F1 2011: Home run!


…but here’s why we recommend you don’t!

The fastest Indian in the world is back behind the wheel of a Formula 1 car! Narain Karthikeyan makes his F1 comeback this year with the Hispania Racing Team. What’s the best part about his return, other than the fact that we have a home hero to cheer for this year? The fact that Narain, after a five-year hiatus, finds himself on somewhat familiar territory. Colin Kolles, Team Principal of the Hispania Racing Team, also headed Jordan Grand Prix — the team Karthikeyan drove for in 2005. Given the fact that he narrowly missed out on a podium in 2005 (even though it might have been in the somewhat sham-like US GP) Narain will be hoping to make amends. Of course, there’s the small matter of whether the 2011 HRT car holds up or not. (As we found out after qualifying for the Australian GP, the car didn't hold up because of the 107 per cent rule.)

And while he may not be driving every single race this year, and indeed there’s a good chance he won’t be driving at all, Karun Chandhok has been confirmed as reserve driver for Team Lotus. This means that he’ll be the first one to get a chance to drive if the team’s regular drivers — Jarno Trulli and Heikki Kovalainen — aren’t able to race. We reckon there’s a good chance Karun will swing things his way in time for the race on October 30.


Speaking of the race on October 30 —that’s the one we’ll all be waiting for — it’s the 2011 Indian Grand Prix! What’s not to like about that?! To begin with, the track that’s being built in Greater Noida looks like one heck of a racing circuit. Designed by Hermann Tilke, the 5.14 km-long track comes complete with gradient changes (as much as 14 metres by turn 3!) and double-apexed corners. What’s even more exciting is that this race is also likely to be the second-fastest race on the calendar, after Monza. There’s the small matter of an FIA inspection to dispense with in June, but once that’s done, those engines will be revving!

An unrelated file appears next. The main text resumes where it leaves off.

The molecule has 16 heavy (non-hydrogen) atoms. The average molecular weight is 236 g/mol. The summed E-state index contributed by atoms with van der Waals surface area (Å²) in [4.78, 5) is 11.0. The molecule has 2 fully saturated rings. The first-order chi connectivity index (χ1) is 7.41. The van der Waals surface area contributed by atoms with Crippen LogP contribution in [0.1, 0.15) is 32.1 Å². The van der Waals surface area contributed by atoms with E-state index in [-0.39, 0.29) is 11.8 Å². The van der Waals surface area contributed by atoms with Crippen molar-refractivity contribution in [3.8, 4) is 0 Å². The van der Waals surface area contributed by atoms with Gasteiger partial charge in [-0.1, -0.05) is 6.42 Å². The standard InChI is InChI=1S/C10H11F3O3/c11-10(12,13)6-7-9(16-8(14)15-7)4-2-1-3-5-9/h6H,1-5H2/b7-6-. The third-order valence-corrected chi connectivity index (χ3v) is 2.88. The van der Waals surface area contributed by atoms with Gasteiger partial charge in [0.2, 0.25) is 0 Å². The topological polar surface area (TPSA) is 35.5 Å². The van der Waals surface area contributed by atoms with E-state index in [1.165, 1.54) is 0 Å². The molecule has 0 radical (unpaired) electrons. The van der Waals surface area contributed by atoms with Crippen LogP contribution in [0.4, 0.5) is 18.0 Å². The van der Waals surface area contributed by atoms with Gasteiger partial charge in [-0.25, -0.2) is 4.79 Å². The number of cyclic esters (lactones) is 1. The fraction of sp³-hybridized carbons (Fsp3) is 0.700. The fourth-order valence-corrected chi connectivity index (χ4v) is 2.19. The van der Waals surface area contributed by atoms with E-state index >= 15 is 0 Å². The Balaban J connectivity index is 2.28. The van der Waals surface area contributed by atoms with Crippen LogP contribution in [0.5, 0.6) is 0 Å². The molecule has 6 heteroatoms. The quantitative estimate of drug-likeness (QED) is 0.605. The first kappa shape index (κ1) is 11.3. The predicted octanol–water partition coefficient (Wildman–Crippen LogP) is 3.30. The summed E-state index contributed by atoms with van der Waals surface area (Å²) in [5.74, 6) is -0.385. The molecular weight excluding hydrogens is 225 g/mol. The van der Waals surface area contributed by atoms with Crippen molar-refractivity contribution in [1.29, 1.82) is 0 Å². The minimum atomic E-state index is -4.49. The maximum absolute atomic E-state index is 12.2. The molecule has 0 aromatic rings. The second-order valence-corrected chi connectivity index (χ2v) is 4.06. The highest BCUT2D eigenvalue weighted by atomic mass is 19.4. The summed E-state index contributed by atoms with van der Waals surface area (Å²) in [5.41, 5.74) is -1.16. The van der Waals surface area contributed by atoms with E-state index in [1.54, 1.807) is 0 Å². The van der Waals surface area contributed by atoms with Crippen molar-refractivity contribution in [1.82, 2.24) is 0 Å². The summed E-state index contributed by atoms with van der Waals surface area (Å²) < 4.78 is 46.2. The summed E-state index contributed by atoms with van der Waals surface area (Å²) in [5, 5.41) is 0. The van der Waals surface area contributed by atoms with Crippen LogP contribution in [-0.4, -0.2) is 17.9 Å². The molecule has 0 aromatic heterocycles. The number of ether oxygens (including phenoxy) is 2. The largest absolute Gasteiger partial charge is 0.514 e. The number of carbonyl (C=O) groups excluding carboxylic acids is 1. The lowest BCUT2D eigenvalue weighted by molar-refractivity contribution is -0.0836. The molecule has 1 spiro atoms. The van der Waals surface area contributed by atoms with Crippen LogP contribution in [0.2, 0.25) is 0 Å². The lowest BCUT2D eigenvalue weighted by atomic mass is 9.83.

The F1 cars this year are different, too, and it’s all in the spirit of more overtaking and better racing! With the end of the 2010 season, we’ve seen the last of the double diffuser and moveable front wing. What’s making a return is what’s important — KERS. That’s right, Kinetic Energy Recovery Systems are back in F1. While they might not have been highly favoured in the 2009 season, KERS did have its moments. Remember Kimi Raikkonen’s win over Giancarlo Fisichella in Belgium that year? It was down to KERS. The system is still optional and allows drivers to access 80 bhp worth of extra power for up to 6.67 seconds per lap, which can be used in spurts or in one go during that lap. Drivers can get an advantage of between 0.1 and 0.4 seconds, allowing them to overtake another driver, set a better qualifying time, or get a better start to the race.

Moveable rear wings have also been introduced to ensure increased overtaking in Formula 1. Now drivers can adjust the angle of incidence of the rear wing from the cockpit itself. The system can be used any time during practice and qualifying. During the race though, it requires the driver to be less than a second behind another car in order to use the system to gain more downforce and pass the driver in front.